Senator Fred Harris on Politics, Part 1

Part 1: Fred Harris and the Kerner Commission Are Never Out of Date

By Lance Chilton

New Mexican Fred Harris was there – has been there at many of the most important events of the past 70 years.  Senator Harris (he was a Democratic US Senator from Oklahoma from 1956 to 1972, when he made his first of two runs for president) lives in Corrales, where he graciously received me for an interview among many other recent interviews he’s granted recently to much more prestigious writers.

Fred Harris has been receiving increased attention of late because of his membership on the Kerner Commission, founded by proclamation of President Lyndon Baines Johnson in 1967 at the behest of Senator Harris.  The Kerner Commission (officially the National Advisory Commission on Civil Disorders, and named after Governor Otto Kerner of Illinois, the group’s chair)  following race-based riots in many cities in 1967.  The report, issued the following year, has obvious relevance to the recent protests following the murder of George Floyd.

During my interview with him, Senator Harris quoted the report and its reception by Rev. Dr. Martin Luther King, Jr.: “We found that the riots resulted from black frustration at the lack of economic opportunity. Rev. King pronounced the report a “physician’s warning of approaching death, with a prescription for life.” It listed African-Americans’ grievances as being of three levels of intensity:

First Level of Intensity

  1. Police practices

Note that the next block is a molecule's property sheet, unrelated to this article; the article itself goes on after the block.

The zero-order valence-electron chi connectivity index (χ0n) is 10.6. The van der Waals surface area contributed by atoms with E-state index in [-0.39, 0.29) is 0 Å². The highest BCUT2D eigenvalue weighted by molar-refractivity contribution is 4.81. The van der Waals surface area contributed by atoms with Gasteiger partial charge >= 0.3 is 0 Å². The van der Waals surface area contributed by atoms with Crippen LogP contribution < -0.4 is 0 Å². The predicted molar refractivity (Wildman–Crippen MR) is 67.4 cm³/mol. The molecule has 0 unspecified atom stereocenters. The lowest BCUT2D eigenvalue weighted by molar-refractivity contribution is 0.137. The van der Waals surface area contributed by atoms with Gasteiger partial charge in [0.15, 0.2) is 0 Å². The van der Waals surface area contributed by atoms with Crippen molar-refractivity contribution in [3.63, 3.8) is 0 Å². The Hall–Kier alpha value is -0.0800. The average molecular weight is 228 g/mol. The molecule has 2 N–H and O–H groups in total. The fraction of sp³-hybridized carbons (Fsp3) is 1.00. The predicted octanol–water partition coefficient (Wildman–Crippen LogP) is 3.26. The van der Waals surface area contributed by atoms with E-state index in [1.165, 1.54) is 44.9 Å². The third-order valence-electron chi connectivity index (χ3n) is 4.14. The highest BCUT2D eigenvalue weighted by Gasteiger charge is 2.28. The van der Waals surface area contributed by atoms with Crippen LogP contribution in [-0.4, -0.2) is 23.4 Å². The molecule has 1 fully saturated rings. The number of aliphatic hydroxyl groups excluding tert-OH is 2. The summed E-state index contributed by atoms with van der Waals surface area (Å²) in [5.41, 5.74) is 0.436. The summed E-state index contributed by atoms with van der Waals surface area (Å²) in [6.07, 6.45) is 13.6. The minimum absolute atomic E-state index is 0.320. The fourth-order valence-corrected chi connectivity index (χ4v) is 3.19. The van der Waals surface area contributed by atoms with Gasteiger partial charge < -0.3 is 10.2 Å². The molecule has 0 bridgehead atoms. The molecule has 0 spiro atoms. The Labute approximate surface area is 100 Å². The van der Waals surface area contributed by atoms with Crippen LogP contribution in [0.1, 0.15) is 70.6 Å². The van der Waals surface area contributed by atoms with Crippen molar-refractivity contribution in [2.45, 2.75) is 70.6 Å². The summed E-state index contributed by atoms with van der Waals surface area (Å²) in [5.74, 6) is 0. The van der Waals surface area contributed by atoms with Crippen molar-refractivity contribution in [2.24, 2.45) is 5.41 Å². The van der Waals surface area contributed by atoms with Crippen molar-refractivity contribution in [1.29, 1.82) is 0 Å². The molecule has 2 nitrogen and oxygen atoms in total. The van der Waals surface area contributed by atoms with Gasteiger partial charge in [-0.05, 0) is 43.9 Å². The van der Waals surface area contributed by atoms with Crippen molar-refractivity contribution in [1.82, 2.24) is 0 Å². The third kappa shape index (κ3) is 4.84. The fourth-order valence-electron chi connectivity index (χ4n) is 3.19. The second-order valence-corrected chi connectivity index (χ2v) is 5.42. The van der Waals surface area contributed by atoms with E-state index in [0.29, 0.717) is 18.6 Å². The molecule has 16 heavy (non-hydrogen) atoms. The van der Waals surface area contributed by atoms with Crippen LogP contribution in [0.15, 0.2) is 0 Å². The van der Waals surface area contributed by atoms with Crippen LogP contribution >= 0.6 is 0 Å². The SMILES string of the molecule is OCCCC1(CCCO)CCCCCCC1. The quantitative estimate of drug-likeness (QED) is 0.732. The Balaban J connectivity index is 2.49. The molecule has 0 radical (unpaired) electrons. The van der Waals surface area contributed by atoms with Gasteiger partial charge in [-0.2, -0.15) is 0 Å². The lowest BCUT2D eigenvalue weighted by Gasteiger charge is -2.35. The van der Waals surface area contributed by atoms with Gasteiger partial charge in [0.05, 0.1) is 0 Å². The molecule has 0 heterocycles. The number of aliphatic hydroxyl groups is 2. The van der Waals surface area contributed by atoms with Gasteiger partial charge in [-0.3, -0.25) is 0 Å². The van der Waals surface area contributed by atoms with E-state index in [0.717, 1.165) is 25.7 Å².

2. Unemployment and underemployment 
  3. Inadequate housing 

Second Level of Intensity

  1. Inadequate education 
  2. Poor recreation facilities and programs 
  3. Ineffectiveness of the political structure and grievance mechanisms 

Third Level of Intensity

  1. Disrespectful white attitudes 
  2. Discriminatory administration of justice 
  3. Inadequacy of federal programs 
  4. Inadequacy of municipal services 
  5. Discriminatory consumer and credit practices 
  6. Inadequate welfare programs

Senator Harris indicated that he felt that the report and the concerns surrounding it began to make a difference right away on racial relations, including increasing economic opportunities and de-segregation.  But he felt that that progress ended about 10 years later and that there has been much backsliding since, both on race relations and on combatting poverty.

He stated that he held considerable hope for results from the current Black Lives Matter coalitions and protests, for several reasons:

  • The wide base of coalitions that have been formed,
  • The already long-lasting nature of the protests and responses to the protests,
  • The fact that protestors come from many backgrounds, varying by race, gender, and age, and 
  • The very low level of violence of the protests.

Senator Harris addressed the proposal to “defund the police,” saying that the Kerner Commission had recommended against the militarization of police (by providing them with surplus military weapons) and had pushed for “making the police look like community they’re policing.”  He rejects the overload on the police caused by their being called to all sorts of family disturbances and mental health, and hopes that these functions can be transferred to more appropriately-trained people, such as social workers.

A 26-page summary of the 426-page Kerner Report is available at  It is still relevant today.

New York Times article  during the 50th anniversary of the report, 2018:

Address by Senator Fred Harris to the University of Minnesota Hubert Humphrey School of Public Affairs, Minneapolis, about the Kerner Commission report: 

Recent KQED story about the 1967 riots, the Kerner Report, and the current unrest, quoting Fred Harris: